When someone gives you an admiring glance, you may feel thrilled and self-satisfied. He/she may just be imagining what’s underneath your clothes (and I’m not talking about your soul in this case!) but it keeps the fear at bay momentarily. Until the next time you spot a grey hair/wrinkle/patch of cellulite and you’re back to living in fear of getting old and dying alone. However, when someone looks you in the eye and smiles a genuine smile and it doesn’t matter your age or race or creed or dress size – you just connect on a higher level – there’s a feeling of warmth and authenticity that’s missing in the previous scenario.
That’s not to say that you can’t enjoy a few words of praise or encouragement. Just remember that the ego only does back-handed compliments. If it can lift you up with approval, be sure that it’ll chew you up, spit you out and stomp all over you at the first sign of criticism or disapproval.
As I reached my destination, I chuckled delightedly. Because I love life. And autumn fields of hay rolls. And my 32-year-old body. And anonymous wolf-whistlers. And the ego with all its tricks and tribulations. And the authentic self for knowing better.
Posted in Modern Society, Personal development
Tagged attraction, authentic self, beauty, body image, compliment, ego, fear, insult, life, love, perfection, praise, pride, society, standards, unconditional love
Yesterday, I observed a group of teenagers getting into the sea. One-by-one. Slowly. Reluctantly. When just one remained, dry and shivering by the water’s edge, his friends shouted words of encouragement: “Come on!” “Just do it!” “Don’t let my mam get in before you!”
One of the boys in the water looked up and said: “Just jump in! Pretend you’re dreaming.” I’d never heard anyone say something like that before. It got me thinking: What other things could we make possible for ourselves if we made like this was just a dream?
Pretending this is a dream would enable us to detach from fear. Fear is what keeps us stuck. If we were to extricate ourselves from the debilitating clutches of fear, we would finally start really living.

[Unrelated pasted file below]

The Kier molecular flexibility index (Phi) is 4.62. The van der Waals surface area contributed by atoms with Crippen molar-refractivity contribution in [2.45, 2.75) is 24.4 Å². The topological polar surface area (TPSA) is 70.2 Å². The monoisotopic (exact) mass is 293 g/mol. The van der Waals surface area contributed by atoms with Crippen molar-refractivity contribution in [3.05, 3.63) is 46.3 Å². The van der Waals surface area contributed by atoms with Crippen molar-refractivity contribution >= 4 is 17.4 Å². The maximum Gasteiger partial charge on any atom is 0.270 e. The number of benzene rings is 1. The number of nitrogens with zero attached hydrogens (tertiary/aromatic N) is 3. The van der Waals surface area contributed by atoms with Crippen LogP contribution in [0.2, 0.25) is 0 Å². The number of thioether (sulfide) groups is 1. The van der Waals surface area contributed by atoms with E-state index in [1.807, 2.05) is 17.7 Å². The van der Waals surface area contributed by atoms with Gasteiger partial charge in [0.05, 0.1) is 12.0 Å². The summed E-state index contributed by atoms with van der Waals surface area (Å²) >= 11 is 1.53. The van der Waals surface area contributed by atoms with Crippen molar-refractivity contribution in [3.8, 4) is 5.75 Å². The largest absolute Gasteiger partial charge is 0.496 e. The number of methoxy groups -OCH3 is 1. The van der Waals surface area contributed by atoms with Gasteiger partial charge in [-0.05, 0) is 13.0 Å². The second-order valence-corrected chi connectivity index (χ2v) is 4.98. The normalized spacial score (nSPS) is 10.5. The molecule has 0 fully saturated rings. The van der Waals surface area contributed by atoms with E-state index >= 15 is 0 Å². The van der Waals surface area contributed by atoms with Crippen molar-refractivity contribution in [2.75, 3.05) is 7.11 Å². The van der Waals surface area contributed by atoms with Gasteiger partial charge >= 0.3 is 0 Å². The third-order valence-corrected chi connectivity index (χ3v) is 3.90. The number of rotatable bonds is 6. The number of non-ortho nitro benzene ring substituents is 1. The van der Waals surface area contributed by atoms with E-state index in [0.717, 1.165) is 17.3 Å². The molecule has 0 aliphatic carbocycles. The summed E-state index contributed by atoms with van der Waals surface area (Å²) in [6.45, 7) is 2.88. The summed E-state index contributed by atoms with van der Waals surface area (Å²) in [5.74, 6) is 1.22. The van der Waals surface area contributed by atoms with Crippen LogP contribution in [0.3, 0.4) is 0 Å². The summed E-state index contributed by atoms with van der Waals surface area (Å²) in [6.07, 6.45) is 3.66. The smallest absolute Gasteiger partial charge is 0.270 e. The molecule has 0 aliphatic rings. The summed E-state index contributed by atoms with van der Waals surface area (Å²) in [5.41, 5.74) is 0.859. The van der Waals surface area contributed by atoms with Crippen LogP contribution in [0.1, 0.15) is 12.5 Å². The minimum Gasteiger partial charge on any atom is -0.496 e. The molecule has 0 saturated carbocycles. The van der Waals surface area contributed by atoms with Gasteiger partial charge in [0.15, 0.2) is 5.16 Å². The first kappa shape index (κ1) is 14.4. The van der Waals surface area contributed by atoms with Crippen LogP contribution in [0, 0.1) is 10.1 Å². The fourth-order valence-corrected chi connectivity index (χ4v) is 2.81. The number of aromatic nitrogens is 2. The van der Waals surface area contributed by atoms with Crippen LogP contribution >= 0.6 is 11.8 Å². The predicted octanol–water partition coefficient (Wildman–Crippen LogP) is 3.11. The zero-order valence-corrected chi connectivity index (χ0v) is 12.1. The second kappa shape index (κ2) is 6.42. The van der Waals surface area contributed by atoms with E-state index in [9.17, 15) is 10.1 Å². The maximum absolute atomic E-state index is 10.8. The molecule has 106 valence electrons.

This way of thinking would also require us to stop taking everything so seriously. GK Chesterton wrote: “Angels fly because they take themselves lightly.” This quote was the welcome message on my phone for a number of years. It’s amazing how much easier life becomes when you don’t take it or yourself so seriously.
And, finally, pretending that this is all just a dream means having faith that everything will be okay. I came across this quote recently: “Everything will be okay in the end. If it’s not okay, it’s not the end.” Having faith means that even though things may seem painful, sad or difficult right now, you always have a knowing that everything is working out exactly as it should. Everything is in perfect order. Florence Scovel-Shinn wrote: “Replace fear with faith.” This is my new go-to quote any time I feel that familiar flutter of panic, dread or doubt. It enables me to let go.
If we could banish fear, take ourselves lightly, have faith and let go, can you imagine what we could achieve? And, more importantly, how we would feel? We would be free to really enjoy life. Isn’t it funny how acting like life is just a dream can result in really living?
And if you’re wondering what got that guy in to the sea in the end, I could lie and say that what his friend said about the dream had a profound effect on him and he jumped in, fearless and triumphant. But in truth, as his friend’s mother edged towards the ocean, he shouted: “You’re not getting in before me!” while dive-bombing into the water.
What would you do if this was just a dream?
Posted in Spirituality
Tagged detachment, dream, faith, fear, florence scovel-shinn, GK Chesterton, It will be okay in the end. If it's not okay, it's not the end., letting go, life, living